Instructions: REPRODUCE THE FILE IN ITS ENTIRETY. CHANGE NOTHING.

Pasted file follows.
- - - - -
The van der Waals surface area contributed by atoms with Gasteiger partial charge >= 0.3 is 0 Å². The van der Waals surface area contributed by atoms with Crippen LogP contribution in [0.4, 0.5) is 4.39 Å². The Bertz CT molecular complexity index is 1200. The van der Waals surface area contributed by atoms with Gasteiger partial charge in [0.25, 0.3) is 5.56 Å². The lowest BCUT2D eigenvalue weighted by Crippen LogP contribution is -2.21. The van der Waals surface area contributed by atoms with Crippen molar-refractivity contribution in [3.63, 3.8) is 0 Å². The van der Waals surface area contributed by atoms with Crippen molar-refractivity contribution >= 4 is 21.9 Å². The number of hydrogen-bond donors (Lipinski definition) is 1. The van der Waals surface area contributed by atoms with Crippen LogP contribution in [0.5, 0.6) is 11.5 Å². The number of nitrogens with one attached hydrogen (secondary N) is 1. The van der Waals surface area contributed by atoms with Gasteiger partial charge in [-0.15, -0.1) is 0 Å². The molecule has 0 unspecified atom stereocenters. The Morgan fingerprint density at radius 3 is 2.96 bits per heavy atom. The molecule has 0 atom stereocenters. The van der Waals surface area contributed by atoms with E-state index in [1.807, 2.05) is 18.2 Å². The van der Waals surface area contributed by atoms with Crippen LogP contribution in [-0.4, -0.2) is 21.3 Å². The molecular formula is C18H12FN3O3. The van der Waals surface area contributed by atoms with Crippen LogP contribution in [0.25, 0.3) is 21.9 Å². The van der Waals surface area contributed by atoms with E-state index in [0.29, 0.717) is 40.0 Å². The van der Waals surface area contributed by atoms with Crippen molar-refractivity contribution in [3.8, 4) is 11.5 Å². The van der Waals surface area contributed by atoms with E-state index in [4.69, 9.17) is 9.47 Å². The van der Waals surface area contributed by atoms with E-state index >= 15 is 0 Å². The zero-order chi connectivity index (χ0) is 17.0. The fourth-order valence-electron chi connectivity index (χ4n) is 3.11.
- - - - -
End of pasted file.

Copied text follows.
The van der Waals surface area contributed by atoms with Gasteiger partial charge >= 0.3 is 0 Å². The van der Waals surface area contributed by atoms with Crippen LogP contribution in [0.4, 0.5) is 4.39 Å². The Bertz CT molecular complexity index is 1200. The van der Waals surface area contributed by atoms with Gasteiger partial charge in [0.25, 0.3) is 5.56 Å². The lowest BCUT2D eigenvalue weighted by Crippen LogP contribution is -2.21. The van der Waals surface area contributed by atoms with Crippen molar-refractivity contribution in [3.63, 3.8) is 0 Å². The van der Waals surface area contributed by atoms with Crippen molar-refractivity contribution >= 4 is 21.9 Å². The number of hydrogen-bond donors (Lipinski definition) is 1. The van der Waals surface area contributed by atoms with Crippen LogP contribution in [0.5, 0.6) is 11.5 Å². The number of nitrogens with one attached hydrogen (secondary N) is 1. The van der Waals surface area contributed by atoms with Gasteiger partial charge in [-0.15, -0.1) is 0 Å². The molecule has 0 unspecified atom stereocenters. The Morgan fingerprint density at radius 3 is 2.96 bits per heavy atom. The molecule has 0 atom stereocenters. The van der Waals surface area contributed by atoms with E-state index in [1.807, 2.05) is 18.2 Å². The van der Waals surface area contributed by atoms with Crippen LogP contribution in [-0.4, -0.2) is 21.3 Å². The molecular formula is C18H12FN3O3. The van der Waals surface area contributed by atoms with Crippen LogP contribution in [0.25, 0.3) is 21.9 Å². The van der Waals surface area contributed by atoms with E-state index in [0.29, 0.717) is 40.0 Å². The van der Waals surface area contributed by atoms with Crippen molar-refractivity contribution in [3.8, 4) is 11.5 Å². The van der Waals surface area contributed by atoms with E-state index in [4.69, 9.17) is 9.47 Å². The van der Waals surface area contributed by atoms with E-state index >= 15 is 0 Å². The zero-order chi connectivity index (χ0) is 17.0. The fourth-order valence-electron chi connectivity index (χ4n) is 3.11.